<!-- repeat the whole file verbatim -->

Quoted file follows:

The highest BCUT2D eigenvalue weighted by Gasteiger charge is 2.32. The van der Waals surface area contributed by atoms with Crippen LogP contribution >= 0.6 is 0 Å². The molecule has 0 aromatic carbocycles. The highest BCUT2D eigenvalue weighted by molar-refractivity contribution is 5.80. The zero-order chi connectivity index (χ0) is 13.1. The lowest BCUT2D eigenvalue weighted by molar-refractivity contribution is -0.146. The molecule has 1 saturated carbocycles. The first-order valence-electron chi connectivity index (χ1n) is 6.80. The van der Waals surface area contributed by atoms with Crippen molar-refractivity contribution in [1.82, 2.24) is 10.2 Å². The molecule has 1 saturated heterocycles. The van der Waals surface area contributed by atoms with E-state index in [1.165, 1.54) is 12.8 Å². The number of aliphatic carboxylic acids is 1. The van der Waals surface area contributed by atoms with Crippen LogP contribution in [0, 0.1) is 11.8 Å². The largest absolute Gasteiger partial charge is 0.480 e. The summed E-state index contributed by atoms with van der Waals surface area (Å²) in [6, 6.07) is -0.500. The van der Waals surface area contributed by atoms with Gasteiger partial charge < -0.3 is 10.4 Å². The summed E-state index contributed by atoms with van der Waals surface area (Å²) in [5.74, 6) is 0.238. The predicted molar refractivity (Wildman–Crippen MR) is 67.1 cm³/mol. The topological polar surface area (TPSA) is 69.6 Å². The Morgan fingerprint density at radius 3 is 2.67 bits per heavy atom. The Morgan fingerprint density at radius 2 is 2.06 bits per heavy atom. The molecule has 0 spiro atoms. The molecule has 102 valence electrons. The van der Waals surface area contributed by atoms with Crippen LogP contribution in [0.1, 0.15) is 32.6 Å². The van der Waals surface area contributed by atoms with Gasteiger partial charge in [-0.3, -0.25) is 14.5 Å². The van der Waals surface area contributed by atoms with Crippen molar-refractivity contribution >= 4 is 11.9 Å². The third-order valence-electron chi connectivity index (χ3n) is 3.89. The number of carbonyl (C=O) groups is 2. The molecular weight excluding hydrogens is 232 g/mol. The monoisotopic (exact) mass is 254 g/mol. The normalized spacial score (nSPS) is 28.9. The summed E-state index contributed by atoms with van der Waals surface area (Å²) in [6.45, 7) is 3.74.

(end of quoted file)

The highest BCUT2D eigenvalue weighted by Gasteiger charge is 2.32. The van der Waals surface area contributed by atoms with Crippen LogP contribution >= 0.6 is 0 Å². The molecule has 0 aromatic carbocycles. The highest BCUT2D eigenvalue weighted by molar-refractivity contribution is 5.80. The zero-order chi connectivity index (χ0) is 13.1. The lowest BCUT2D eigenvalue weighted by molar-refractivity contribution is -0.146. The molecule has 1 saturated carbocycles. The first-order valence-electron chi connectivity index (χ1n) is 6.80. The van der Waals surface area contributed by atoms with Crippen molar-refractivity contribution in [1.82, 2.24) is 10.2 Å². The molecule has 1 saturated heterocycles. The van der Waals surface area contributed by atoms with E-state index in [1.165, 1.54) is 12.8 Å². The number of aliphatic carboxylic acids is 1. The van der Waals surface area contributed by atoms with Crippen LogP contribution in [0, 0.1) is 11.8 Å². The largest absolute Gasteiger partial charge is 0.480 e. The summed E-state index contributed by atoms with van der Waals surface area (Å²) in [6, 6.07) is -0.500. The van der Waals surface area contributed by atoms with Gasteiger partial charge < -0.3 is 10.4 Å². The summed E-state index contributed by atoms with van der Waals surface area (Å²) in [5.74, 6) is 0.238. The predicted molar refractivity (Wildman–Crippen MR) is 67.1 cm³/mol. The topological polar surface area (TPSA) is 69.6 Å². The Morgan fingerprint density at radius 3 is 2.67 bits per heavy atom. The Morgan fingerprint density at radius 2 is 2.06 bits per heavy atom. The molecule has 0 spiro atoms. The molecule has 102 valence electrons. The van der Waals surface area contributed by atoms with Crippen LogP contribution in [0.1, 0.15) is 32.6 Å². The van der Waals surface area contributed by atoms with Gasteiger partial charge in [-0.3, -0.25) is 14.5 Å². The van der Waals surface area contributed by atoms with Crippen molar-refractivity contribution >= 4 is 11.9 Å². The third-order valence-electron chi connectivity index (χ3n) is 3.89. The number of carbonyl (C=O) groups is 2. The molecular weight excluding hydrogens is 232 g/mol. The monoisotopic (exact) mass is 254 g/mol. The normalized spacial score (nSPS) is 28.9. The summed E-state index contributed by atoms with van der Waals surface area (Å²) in [6.45, 7) is 3.74.